Two Georgia 2-year-olds lived 85 miles apart and never met. But the two died the same way within weeks of each other.
Both were killed in what police called accidental shootings. Both boys, one in Acworth and the other in Jackson, were shot in their homes when guns were left within their reach. And both deaths likely could have been prevented.
“The fact that a child got a gun isn’t an accident,” Dr. Viviana Goldenberg told The Atlanta Journal-Constitution. “That’s negligence.”
But in three recent deadly shootings involving children, no criminal charges have been filed. Goldenberg, a member of the Georgia chapter of Moms Demand Action, said that’s because there are few restrictions in Georgia for those who want to have weapons since state laws changed in 2014.
“It’s literally terrifying, and this is happening all over the country,” Goldenberg said. “There is no gun owner responsibility. They’re not thinking of what measures to do to prevent access of the children to the gun.”
Wednesday night’s shooting in Butts County was the latest in recent weeks involving children in metro Atlanta. Jayden Jamar Clay, 2, died in his Jackson home when he was shot in the head. It wasn’t known whether Jayden or his twin brother pulled the trigger in the living room of the home.
“We still haven’t determined that yet,” Jackson police Chief James Morgan said Thursday.
Both boys were in the living room of the home and their mother was in the kitchen, according to police. Investigators planned to interview the mother’s boyfriend Thursday afternoon, Morgan said.
Jayden’s death came less than three weeks after a Cobb County toddler died after shooting himself inside his family’s home, according to police. On Oct. 27, a 2-year-old boy found a semi-automatic handgun on a bed and shot and killed himself, Acworth police said. The boy’s father, Grant Dennington, and 4-year-old brother were also in the home at the time of the shooting, though neither was injured.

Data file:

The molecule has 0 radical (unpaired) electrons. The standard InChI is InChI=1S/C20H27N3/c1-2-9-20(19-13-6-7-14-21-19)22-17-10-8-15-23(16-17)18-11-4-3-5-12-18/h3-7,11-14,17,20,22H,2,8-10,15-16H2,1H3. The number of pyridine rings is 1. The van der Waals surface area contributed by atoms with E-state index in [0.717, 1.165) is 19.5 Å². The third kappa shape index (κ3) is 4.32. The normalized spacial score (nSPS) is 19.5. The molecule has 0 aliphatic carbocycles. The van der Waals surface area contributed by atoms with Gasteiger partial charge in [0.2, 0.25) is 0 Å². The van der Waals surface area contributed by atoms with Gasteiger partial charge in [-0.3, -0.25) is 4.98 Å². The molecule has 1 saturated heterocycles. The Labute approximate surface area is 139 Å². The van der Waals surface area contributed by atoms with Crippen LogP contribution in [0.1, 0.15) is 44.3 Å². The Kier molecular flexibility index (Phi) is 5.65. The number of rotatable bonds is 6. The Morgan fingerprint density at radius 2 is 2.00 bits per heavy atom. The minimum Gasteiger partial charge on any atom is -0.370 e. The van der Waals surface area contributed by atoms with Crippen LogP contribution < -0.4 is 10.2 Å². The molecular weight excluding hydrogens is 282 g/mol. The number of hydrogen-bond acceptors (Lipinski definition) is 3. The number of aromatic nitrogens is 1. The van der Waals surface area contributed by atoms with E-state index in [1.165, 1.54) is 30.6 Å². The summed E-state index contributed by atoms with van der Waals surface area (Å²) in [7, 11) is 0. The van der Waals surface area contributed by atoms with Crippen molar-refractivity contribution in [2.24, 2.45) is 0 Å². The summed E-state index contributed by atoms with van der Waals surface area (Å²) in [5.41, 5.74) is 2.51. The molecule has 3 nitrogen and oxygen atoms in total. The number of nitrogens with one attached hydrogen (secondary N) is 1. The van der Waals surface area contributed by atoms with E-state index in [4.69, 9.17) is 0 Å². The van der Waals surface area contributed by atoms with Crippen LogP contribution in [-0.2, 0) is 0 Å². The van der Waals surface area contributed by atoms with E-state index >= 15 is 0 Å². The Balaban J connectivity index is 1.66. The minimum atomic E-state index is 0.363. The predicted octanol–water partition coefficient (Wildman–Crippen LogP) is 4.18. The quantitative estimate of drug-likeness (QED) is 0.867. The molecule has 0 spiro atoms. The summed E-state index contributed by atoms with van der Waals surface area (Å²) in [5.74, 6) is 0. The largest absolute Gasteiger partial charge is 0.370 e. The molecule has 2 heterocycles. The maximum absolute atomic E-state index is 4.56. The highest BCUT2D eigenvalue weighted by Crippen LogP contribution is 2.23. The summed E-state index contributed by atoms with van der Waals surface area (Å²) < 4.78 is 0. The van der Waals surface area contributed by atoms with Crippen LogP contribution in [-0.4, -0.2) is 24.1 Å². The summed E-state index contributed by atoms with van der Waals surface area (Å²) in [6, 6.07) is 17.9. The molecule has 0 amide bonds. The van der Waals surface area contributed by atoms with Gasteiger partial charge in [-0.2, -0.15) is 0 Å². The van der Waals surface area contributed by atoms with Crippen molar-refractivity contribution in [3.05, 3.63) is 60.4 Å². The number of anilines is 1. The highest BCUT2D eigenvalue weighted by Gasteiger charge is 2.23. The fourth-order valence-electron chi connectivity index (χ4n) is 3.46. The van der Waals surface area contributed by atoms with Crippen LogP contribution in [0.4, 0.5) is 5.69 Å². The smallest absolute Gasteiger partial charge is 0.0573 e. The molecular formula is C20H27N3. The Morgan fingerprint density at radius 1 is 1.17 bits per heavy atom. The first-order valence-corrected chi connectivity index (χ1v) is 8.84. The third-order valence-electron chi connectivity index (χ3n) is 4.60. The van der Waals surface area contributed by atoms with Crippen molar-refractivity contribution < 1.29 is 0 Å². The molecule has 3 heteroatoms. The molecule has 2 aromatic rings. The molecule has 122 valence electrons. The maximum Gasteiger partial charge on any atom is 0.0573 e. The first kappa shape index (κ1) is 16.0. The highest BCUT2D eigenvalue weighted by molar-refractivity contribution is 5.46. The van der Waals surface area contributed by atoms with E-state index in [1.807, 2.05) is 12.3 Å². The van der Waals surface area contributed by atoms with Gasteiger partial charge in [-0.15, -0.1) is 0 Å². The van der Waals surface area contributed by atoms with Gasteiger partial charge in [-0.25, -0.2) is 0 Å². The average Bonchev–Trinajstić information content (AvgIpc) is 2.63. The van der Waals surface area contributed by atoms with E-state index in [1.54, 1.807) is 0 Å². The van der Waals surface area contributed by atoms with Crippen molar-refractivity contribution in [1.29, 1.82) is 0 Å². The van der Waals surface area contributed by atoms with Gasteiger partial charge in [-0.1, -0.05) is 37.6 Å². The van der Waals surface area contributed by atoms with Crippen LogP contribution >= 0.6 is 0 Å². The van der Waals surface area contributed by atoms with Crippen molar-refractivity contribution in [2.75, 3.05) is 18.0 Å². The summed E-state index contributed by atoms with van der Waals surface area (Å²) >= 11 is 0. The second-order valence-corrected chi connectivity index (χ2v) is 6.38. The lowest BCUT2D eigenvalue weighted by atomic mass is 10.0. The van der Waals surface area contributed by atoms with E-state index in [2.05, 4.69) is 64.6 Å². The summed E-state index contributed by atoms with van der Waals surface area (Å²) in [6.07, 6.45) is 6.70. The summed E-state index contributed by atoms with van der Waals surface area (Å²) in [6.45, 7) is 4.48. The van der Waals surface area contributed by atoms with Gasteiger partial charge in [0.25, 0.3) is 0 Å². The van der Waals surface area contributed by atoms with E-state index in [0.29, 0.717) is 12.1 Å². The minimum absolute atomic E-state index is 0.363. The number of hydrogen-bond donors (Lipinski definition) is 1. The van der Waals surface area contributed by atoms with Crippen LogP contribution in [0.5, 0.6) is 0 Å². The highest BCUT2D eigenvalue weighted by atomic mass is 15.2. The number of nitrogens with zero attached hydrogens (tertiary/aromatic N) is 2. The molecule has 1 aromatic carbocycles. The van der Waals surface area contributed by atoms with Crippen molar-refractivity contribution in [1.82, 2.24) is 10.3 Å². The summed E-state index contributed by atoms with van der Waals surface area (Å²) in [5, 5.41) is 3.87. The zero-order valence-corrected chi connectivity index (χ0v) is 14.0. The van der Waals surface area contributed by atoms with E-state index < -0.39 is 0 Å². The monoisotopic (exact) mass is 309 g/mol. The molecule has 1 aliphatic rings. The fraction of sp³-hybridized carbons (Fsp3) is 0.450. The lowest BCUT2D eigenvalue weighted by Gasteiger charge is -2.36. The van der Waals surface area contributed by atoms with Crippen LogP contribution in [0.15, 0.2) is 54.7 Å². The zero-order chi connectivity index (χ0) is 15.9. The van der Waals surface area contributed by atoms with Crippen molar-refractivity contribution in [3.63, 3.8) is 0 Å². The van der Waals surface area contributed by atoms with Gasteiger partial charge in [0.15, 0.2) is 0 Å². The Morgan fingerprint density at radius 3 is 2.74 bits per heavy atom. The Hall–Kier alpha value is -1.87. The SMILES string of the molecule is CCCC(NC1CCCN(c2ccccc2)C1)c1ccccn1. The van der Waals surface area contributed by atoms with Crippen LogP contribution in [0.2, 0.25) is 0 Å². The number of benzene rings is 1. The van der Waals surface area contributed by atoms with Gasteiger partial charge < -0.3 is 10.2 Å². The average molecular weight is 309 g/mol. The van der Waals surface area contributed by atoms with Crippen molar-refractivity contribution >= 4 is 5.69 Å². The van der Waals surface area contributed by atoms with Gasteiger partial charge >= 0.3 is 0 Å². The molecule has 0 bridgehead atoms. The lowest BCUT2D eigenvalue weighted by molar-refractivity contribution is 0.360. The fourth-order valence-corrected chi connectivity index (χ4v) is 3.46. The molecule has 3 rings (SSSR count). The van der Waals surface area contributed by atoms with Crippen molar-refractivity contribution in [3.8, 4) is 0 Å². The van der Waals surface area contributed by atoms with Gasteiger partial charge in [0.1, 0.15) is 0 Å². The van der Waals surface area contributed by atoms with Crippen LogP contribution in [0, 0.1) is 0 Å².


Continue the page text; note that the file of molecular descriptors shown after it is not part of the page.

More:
And, 10 days before the Acworth boy died, an 8-year-old Paulding County girl was killed in what detectives also called an accidental shooting.
Sharia Lynch was shot in the head by the same bullet that struck her mother in the leg, the Paulding County Sheriff’s Office said. Marsha Lynch, 45, told investigators a handgun had fallen and discharged when it hit the floor at the family’s home on Fairview Drive. No charges have been filed in Sharia’s death, Sgt. Ashley Henson said Thursday.
Georgia child gun deaths have mounted in recent years. An AJC analysis in 2013 showed that most died under circumstances that could have been prevented.
Morgan, whose officers are investigating the latest shooting involving a child, said there isn’t much law enforcement can do to prevent these type of cases, other than remind citizens to be diligent.
“With the new gun law, we can’t even challenge them or ask for their permit,” Morgan said.
Goldenberg said her group isn’t advocating that people shouldn’t own guns. Many group members carry weapons or have them in their homes for safety, she said. Instead, she said the right to carry a gun comes with responsibility.
“You are responsible for the weapon,” Goldenberg said. “If someone has access to your weapon, you are not storing it properly.”
On Thursday, the Acworth police department announced it was offering free gun locks to the community in an effort to prevent further tragedies involving children.
“If they see it, they will play with it,” the department posted on its Facebook page. “Let’s take the initiative and keep our children safe!”
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